gms | German Medical Science

61st Annual Meeting of the German Society of Neurosurgery (DGNC) as part of the Neurowoche 2010
Joint Meeting with the Brazilian Society of Neurosurgery on the 20 September 2010

German Society of Neurosurgery (DGNC)

21 - 25 September 2010, Mannheim

PAR-2 is a key regulator in the tissue factor/FVIIa pathway promoting migration and invasion of glioma cells

Meeting Abstract

  • Florian Geßler - Experimental Neurosurgery, Goethe University Clinics, Frankfurt am Main, Germany
  • Stephan Dützmann - Department for Neurosurgery, Goethe University Clinics, Frankfurt am Main, Germany
  • Valerie Voss - Experimental Neurosurgery, Goethe University Clinics, Frankfurt am Main, Germany
  • Volker Seifert - Department for Neurosurgery, Goethe University Clinics, Frankfurt am Main, Germany
  • Rüdiger Gerlach - Department for Neurosurgery, Goethe University Clinics, Frankfurt am Main, Germany; Department for Neurosurgery, Helios Clinics Erfurt, Germany
  • Donat Kögel - Experimental Neurosurgery, Goethe University Clinics, Frankfurt am Main, Germany

Deutsche Gesellschaft für Neurochirurgie. 61. Jahrestagung der Deutschen Gesellschaft für Neurochirurgie (DGNC) im Rahmen der Neurowoche 2010. Mannheim, 21.-25.09.2010. Düsseldorf: German Medical Science GMS Publishing House; 2010. DocV1622

DOI: 10.3205/10dgnc095, URN: urn:nbn:de:0183-10dgnc0953

Published: September 16, 2010

© 2010 Geßler et al.
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Outline

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Objective: Malignant gliomas escape current treatment strategies by infiltrative growth and inevitable relapses of the tumor caused by residual tumor cells following resection. In gliomas, Tissue Factor (TF) expression is positively correlated with the grade of malignancy. Apart from its function in initiation of the coagulation cascade, TF has been recently discovered to act as a signaling protein leading to activation of MAP kinases. Our previous studies have demonstrated a role of the Tissue Factor/FVIIa pathway in glioma cell migration, invasion and proliferation. Here, we further dissect the role of PAR-2 and downstream ERK signaling for the highly invasive behavior of malignant glioma cells.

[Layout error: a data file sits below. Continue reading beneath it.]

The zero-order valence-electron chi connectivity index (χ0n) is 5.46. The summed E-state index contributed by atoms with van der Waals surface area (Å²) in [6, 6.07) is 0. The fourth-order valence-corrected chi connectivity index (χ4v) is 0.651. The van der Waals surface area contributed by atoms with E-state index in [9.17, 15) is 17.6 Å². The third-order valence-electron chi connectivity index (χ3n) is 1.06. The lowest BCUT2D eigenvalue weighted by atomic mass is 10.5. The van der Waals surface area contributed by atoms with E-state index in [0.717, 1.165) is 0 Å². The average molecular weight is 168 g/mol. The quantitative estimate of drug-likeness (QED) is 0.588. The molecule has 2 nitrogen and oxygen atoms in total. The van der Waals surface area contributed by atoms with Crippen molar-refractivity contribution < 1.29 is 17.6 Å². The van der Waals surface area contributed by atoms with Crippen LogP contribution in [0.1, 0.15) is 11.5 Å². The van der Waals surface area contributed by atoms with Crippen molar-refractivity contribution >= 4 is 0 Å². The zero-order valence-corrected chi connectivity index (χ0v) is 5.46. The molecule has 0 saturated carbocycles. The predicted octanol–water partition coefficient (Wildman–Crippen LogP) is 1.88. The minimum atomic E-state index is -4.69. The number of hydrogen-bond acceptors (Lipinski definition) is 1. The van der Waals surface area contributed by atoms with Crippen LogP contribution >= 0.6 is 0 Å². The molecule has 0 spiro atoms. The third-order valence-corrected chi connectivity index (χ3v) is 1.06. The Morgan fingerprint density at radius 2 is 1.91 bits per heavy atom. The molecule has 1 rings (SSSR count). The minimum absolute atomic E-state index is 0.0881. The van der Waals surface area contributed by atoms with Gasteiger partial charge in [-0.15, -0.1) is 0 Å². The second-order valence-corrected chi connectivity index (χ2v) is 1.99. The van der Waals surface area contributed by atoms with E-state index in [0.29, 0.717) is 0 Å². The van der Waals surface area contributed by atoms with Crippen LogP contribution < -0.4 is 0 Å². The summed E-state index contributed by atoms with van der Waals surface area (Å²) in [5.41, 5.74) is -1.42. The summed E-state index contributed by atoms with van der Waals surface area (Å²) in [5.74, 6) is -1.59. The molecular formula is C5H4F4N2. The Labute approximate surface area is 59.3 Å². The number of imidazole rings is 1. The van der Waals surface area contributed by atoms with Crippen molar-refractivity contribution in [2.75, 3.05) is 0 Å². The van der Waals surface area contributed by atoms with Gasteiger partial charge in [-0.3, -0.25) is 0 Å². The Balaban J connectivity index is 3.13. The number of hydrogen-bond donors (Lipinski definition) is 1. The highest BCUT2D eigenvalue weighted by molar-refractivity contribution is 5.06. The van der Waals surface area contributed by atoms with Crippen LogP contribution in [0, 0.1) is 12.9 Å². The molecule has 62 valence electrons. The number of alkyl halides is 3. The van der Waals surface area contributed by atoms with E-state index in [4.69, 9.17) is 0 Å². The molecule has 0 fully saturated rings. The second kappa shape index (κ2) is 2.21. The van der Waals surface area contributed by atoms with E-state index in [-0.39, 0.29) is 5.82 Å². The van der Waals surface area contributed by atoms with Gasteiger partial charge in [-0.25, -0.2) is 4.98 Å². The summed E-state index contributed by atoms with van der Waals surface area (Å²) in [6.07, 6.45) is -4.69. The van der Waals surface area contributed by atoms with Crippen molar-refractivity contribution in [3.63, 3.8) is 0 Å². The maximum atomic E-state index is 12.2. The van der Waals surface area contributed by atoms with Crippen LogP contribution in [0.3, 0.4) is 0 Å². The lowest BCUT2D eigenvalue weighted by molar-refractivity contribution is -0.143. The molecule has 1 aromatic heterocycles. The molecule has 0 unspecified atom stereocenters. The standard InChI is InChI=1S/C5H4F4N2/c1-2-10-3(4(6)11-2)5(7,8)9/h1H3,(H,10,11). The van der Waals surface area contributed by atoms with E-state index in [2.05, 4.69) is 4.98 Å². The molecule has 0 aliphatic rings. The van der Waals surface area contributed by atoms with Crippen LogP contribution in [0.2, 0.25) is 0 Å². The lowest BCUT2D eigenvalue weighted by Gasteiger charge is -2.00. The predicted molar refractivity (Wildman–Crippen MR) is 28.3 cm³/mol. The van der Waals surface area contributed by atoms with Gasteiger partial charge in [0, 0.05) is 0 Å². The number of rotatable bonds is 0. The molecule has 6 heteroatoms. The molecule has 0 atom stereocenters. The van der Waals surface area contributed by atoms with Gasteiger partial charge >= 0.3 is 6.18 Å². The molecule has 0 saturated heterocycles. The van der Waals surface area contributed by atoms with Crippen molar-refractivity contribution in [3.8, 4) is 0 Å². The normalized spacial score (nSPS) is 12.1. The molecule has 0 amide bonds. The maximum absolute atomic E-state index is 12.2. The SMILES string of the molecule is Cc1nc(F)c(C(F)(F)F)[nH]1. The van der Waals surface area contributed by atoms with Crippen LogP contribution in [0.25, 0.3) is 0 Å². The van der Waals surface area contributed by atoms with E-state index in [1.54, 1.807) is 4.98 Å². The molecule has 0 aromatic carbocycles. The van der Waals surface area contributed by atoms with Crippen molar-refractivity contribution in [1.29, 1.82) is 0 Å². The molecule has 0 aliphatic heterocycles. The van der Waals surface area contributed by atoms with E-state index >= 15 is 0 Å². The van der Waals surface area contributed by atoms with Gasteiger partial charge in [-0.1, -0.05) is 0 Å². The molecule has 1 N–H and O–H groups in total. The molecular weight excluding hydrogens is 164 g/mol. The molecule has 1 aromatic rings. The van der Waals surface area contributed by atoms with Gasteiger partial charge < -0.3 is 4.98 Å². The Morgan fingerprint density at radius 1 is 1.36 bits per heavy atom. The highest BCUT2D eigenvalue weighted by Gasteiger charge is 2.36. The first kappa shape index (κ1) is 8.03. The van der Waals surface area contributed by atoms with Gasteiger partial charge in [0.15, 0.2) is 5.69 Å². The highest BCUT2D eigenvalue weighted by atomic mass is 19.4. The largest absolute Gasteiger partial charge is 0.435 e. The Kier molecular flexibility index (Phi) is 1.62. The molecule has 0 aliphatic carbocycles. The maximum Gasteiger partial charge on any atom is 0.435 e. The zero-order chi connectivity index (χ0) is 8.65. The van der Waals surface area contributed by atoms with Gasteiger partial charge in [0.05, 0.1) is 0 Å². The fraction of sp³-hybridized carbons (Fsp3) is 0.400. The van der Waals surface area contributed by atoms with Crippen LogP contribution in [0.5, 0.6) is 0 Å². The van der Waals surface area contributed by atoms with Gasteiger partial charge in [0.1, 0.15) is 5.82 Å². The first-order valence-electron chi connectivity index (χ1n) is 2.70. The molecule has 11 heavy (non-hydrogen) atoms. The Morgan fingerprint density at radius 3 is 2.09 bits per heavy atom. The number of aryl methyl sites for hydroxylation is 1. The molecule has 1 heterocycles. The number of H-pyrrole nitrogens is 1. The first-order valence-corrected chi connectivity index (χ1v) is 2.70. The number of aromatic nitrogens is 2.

Methods: Expression levels of TF, FVII, PAR-2, phospho-ERK and total ERK were analyzed by Western blotting in glioma cell lines of oligodendroglial (Hs 683) and astrocytic (MZ-18) origin. Inhibition of TF/FVIIa/PAR-2 dependent signaling was achieved via a lentiviral-mediated knockdown of TF. For restoration of PAR-2 downstream signaling the PAR-2 selective agonistic peptide SLIGKV was used. Tumor cell migration and invasion were quantified by scratch migration assays and modified Boyden chamber assays, respectively.

Results: We previously demonstrated reduced migration and invasion in glioma cells with a stable knockdown of TF. Restoration of this pathway by addition of the selective PAR-2 agonist SLIGKV completely abrogated the effects of the TF knockdown and restored invasion and migration to levels comparable to those observed in control cells highly overexpressing TF. In contrast, addition of SLIGKV to control cells did not lead to any further increase in cell migration or invasion. Western blotting after SLIGKV treatment displayed a time-dependent increase of ERK1/2 phosphorylation. SLIGKV in the presence of the ERK pathway-specific inhibitor PD98059 could partly restore invasion, but not migration in TF knockdown cells. These data suggest that the pro-migratory, but not the pro-invasive effects of TF and PAR-2 are mainly mediated through activation of the ERK pathway.

Conclusions: The major findings of our study point out the crucial role of PAR-2 in TF-mediated signaling in glioma and therefore highlight PAR-2 as an interesting target for tumor therapy aimed at limiting invasion of gliomas of astrocytic and oligodendroglial origin. We were furthermore able to dissect the crucial role of ERK as the MAP kinase mediating the pro-migratory, but not the pro-invasive effects of TF and PAR-2 in glioma cells.